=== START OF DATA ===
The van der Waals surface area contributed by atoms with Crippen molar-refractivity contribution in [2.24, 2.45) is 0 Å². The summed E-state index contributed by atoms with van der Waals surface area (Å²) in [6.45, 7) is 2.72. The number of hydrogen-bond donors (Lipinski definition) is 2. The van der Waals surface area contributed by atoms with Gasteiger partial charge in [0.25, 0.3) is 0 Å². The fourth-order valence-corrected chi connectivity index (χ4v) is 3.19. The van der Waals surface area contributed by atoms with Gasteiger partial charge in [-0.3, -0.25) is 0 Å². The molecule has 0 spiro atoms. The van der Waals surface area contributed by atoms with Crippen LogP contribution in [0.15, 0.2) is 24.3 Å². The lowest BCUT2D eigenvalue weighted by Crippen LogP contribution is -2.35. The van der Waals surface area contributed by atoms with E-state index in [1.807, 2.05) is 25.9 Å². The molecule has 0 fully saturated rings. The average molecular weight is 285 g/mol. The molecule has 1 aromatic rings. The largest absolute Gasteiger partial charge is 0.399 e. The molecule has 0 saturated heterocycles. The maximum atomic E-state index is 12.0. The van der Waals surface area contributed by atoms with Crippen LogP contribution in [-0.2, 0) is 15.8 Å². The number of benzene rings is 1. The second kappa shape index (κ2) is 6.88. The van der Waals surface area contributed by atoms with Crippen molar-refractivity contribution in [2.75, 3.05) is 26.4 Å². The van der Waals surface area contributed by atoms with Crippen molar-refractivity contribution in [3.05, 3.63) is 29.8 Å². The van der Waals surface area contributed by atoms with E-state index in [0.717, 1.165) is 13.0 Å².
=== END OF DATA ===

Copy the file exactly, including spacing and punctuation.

The van der Waals surface area contributed by atoms with Crippen molar-refractivity contribution in [2.24, 2.45) is 0 Å². The summed E-state index contributed by atoms with van der Waals surface area (Å²) in [6.45, 7) is 2.72. The number of hydrogen-bond donors (Lipinski definition) is 2. The van der Waals surface area contributed by atoms with Gasteiger partial charge in [0.25, 0.3) is 0 Å². The fourth-order valence-corrected chi connectivity index (χ4v) is 3.19. The van der Waals surface area contributed by atoms with Gasteiger partial charge in [-0.3, -0.25) is 0 Å². The molecule has 0 spiro atoms. The van der Waals surface area contributed by atoms with Crippen LogP contribution in [0.15, 0.2) is 24.3 Å². The lowest BCUT2D eigenvalue weighted by Crippen LogP contribution is -2.35. The van der Waals surface area contributed by atoms with E-state index in [1.807, 2.05) is 25.9 Å². The molecule has 0 fully saturated rings. The average molecular weight is 285 g/mol. The molecule has 1 aromatic rings. The largest absolute Gasteiger partial charge is 0.399 e. The molecule has 0 saturated heterocycles. The maximum atomic E-state index is 12.0. The van der Waals surface area contributed by atoms with Crippen LogP contribution in [-0.2, 0) is 15.8 Å². The number of benzene rings is 1. The second kappa shape index (κ2) is 6.88. The van der Waals surface area contributed by atoms with Crippen molar-refractivity contribution in [2.75, 3.05) is 26.4 Å². The van der Waals surface area contributed by atoms with Crippen molar-refractivity contribution in [3.05, 3.63) is 29.8 Å². The van der Waals surface area contributed by atoms with E-state index in [0.717, 1.165) is 13.0 Å².